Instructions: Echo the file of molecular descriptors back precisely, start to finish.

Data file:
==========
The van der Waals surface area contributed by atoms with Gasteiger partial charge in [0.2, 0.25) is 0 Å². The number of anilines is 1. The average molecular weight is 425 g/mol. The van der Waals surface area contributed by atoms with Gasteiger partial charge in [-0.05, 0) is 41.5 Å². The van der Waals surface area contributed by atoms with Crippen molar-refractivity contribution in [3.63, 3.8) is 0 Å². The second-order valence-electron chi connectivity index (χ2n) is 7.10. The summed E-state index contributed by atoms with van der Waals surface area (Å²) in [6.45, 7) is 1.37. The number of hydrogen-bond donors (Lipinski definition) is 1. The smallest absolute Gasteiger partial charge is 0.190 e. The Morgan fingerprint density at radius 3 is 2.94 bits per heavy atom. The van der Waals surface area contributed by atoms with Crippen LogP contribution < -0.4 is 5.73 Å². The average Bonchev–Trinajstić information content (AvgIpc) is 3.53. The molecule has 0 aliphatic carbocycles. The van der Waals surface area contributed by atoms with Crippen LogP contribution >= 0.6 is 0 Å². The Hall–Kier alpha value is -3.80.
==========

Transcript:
The van der Waals surface area contributed by atoms with Gasteiger partial charge in [0.2, 0.25) is 0 Å². The number of anilines is 1. The average molecular weight is 425 g/mol. The van der Waals surface area contributed by atoms with Gasteiger partial charge in [-0.05, 0) is 41.5 Å². The van der Waals surface area contributed by atoms with Crippen molar-refractivity contribution in [3.63, 3.8) is 0 Å². The second-order valence-electron chi connectivity index (χ2n) is 7.10. The summed E-state index contributed by atoms with van der Waals surface area (Å²) in [6.45, 7) is 1.37. The number of hydrogen-bond donors (Lipinski definition) is 1. The smallest absolute Gasteiger partial charge is 0.190 e. The Morgan fingerprint density at radius 3 is 2.94 bits per heavy atom. The van der Waals surface area contributed by atoms with Crippen LogP contribution < -0.4 is 5.73 Å². The average Bonchev–Trinajstić information content (AvgIpc) is 3.53. The molecule has 0 aliphatic carbocycles. The van der Waals surface area contributed by atoms with Crippen LogP contribution >= 0.6 is 0 Å². The Hall–Kier alpha value is -3.80.